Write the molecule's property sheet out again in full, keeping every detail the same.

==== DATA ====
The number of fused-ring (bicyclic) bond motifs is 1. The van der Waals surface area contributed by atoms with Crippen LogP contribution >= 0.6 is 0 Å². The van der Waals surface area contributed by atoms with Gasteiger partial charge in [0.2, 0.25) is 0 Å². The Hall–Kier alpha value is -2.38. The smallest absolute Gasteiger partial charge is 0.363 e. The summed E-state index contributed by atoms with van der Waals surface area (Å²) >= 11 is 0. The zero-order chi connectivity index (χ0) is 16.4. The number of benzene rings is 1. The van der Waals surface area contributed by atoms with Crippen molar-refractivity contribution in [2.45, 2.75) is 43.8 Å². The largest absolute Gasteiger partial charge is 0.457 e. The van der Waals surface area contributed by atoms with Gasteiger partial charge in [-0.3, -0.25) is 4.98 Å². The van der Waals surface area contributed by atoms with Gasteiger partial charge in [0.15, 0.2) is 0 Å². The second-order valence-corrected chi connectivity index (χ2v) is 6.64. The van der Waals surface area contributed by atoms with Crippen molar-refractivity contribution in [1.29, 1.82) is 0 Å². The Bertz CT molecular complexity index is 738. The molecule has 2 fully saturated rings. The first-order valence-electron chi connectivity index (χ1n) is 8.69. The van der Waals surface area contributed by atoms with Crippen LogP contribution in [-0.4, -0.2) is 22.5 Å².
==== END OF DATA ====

The number of fused-ring (bicyclic) bond motifs is 1. The van der Waals surface area contributed by atoms with Crippen LogP contribution >= 0.6 is 0 Å². The van der Waals surface area contributed by atoms with Gasteiger partial charge in [0.2, 0.25) is 0 Å². The Hall–Kier alpha value is -2.38. The smallest absolute Gasteiger partial charge is 0.363 e. The summed E-state index contributed by atoms with van der Waals surface area (Å²) >= 11 is 0. The zero-order chi connectivity index (χ0) is 16.4. The number of benzene rings is 1. The van der Waals surface area contributed by atoms with Crippen molar-refractivity contribution in [2.45, 2.75) is 43.8 Å². The largest absolute Gasteiger partial charge is 0.457 e. The van der Waals surface area contributed by atoms with Gasteiger partial charge in [-0.3, -0.25) is 4.98 Å². The van der Waals surface area contributed by atoms with Gasteiger partial charge in [0.15, 0.2) is 0 Å². The second-order valence-corrected chi connectivity index (χ2v) is 6.64. The van der Waals surface area contributed by atoms with Crippen molar-refractivity contribution in [1.29, 1.82) is 0 Å². The Bertz CT molecular complexity index is 738. The molecule has 2 fully saturated rings. The first-order valence-electron chi connectivity index (χ1n) is 8.69. The van der Waals surface area contributed by atoms with Crippen LogP contribution in [-0.4, -0.2) is 22.5 Å².